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Federal Energy Price Protection Act of 2006

Location: Washington, DC

FEDERAL ENERGY PRICE PROTECTION ACT OF 2006 -- (House of Representatives - May 03, 2006)


Mrs. WILSON of New Mexico. Mr. Speaker, I yield myself such time as I may consume.

My colleague from Michigan talks about the need to move quickly, and the truth is, I introduced a price-gouging bill in September of last year in the wake of Katrina. It was a bipartisan bill with the gentleman from Ohio (Mr. Brown) as the lead cosponsor.

In October, we passed price-gouging legislation combined with the refinery bill in what is called the Gas Act, and it is true my colleague from Michigan did propose an alternative which I opposed because I felt as though the definitions in his bill were unclear and would invite litigation rather than solutions.

We are trying to move forward with a piece of legislation that will give real authority to the Federal Trade Commission that they do not currently have now. Twenty-three States have laws on price gouging. So we have got about close to half the States in the Nation have some form of law in price gouging, all with various provisions, definitions and so forth, but the Federal Trade Commission that is empowered at the Federal level with being the agency responsible for looking at consumers and consumer protection only has authority to look at gasoline and oil with respect to collusion. If there is collusion between two companies on setting the price of gasoline, then they have the authority to investigate, but they have no authority to investigate when it comes to unreasonable and unfair trade practices. This legislation we are offering today would give them that new authority at the Federal level.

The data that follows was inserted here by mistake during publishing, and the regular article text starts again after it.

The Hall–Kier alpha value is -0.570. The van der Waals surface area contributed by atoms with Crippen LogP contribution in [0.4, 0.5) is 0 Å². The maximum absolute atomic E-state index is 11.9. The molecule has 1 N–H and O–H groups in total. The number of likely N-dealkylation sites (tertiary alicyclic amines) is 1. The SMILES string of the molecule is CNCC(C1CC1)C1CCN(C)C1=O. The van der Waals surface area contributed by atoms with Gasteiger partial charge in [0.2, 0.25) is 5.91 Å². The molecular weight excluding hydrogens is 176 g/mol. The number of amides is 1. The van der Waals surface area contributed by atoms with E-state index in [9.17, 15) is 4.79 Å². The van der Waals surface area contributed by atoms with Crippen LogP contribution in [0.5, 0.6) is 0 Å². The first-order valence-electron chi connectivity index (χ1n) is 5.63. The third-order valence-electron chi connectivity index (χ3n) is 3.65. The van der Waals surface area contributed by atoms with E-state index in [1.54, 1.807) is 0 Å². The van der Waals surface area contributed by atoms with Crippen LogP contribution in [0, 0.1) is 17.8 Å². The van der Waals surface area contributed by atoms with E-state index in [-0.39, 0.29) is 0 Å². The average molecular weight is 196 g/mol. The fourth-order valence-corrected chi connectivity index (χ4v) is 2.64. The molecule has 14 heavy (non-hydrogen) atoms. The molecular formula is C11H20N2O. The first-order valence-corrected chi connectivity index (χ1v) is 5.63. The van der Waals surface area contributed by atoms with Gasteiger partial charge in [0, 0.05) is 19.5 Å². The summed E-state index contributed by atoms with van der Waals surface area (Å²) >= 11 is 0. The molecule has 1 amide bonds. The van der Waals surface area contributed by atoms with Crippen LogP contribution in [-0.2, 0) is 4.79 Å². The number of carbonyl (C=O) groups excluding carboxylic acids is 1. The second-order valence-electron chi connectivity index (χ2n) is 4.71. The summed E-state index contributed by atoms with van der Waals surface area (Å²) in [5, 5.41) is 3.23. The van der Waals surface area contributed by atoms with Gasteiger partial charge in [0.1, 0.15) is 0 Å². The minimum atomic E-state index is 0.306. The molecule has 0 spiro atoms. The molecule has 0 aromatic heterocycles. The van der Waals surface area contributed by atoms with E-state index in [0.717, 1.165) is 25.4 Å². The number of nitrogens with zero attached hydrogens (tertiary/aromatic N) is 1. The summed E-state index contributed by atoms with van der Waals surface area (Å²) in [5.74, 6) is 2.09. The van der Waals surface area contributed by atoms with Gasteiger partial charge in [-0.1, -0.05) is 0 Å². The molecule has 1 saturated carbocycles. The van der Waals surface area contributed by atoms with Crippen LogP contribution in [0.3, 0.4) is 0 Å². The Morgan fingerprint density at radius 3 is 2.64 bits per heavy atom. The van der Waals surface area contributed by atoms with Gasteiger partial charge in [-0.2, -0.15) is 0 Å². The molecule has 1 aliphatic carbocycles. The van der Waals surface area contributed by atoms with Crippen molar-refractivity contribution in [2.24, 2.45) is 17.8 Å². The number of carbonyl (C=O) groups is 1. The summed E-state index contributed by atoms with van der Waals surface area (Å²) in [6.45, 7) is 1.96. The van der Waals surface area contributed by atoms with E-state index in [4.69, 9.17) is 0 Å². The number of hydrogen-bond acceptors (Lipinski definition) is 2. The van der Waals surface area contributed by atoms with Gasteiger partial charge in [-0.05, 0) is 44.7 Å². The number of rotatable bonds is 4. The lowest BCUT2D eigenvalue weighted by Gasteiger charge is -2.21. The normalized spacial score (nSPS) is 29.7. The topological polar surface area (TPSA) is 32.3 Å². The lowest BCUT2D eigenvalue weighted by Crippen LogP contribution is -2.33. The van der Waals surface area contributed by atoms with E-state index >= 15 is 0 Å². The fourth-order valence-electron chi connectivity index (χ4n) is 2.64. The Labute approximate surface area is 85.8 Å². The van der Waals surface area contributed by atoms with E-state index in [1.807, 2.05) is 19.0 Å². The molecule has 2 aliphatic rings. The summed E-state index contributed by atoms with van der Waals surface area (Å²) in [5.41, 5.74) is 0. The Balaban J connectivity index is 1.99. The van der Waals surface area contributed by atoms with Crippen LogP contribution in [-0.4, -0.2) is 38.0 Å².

I think this is a good piece of legislation, and I would ask my colleagues to support it.

H.R. 5253 would prohibit price gouging at any time. It is not limited to emergencies or in the wake of natural disasters. I will be very honest; the thing that caused me to introduce price-gouging legislation last September was what we all saw in the wake of Katrina: opportunists taking advantage of a terrible situation and a natural disaster to pump up the price of gasoline for people who were trying to flee for their lives. That is not right, and it is what spurred me to introduce the price-gouging legislation.

The modification in the bill that is before us today is that the price-gouging authority for the Federal Trade Commission would not require a disasters trigger, but they could look at unfair trade practices at any time, not limited to emergencies. It also covers gasoline, diesel, crude oil, home heating oil and biofuels. So it goes across a wide variety of full types.

It also sets pretty stiff criminal and civil penalties for price gouging and allows these investigations by the Federal Trade Commission as well as by the States.

Under these provisions, the Federal Trade Commission would consider public comment in defining exactly what wholesale pricing is, what retail pricing is, and it gives them some regulatory authority to come up with definitions. The truth is, we have got 23 State laws. Some of those laws are very, very different, and I think it makes some sense to allow the States and those involved to come up with a national definition that will work best for consumers in the marketplace.

The legislation we are offering today would not, however, preempt those State laws. So the States would still be able to use their State laws to address problems with price gouging in their own jurisdictions. This would give additional authority to the Federal Trade Commission and to States that choose to use the Federal law to investigate price gouging in their own States.

It seems to me that this is one thing that we have to do. We have done it first in a larger bill, as a piece of a larger bill last October, but I think the approach we are trying to take here in the House of Representatives is to say we want America to be more energy independent, and that is going to take a long-term, balanced approach that deals with supply, demand and protecting consumers.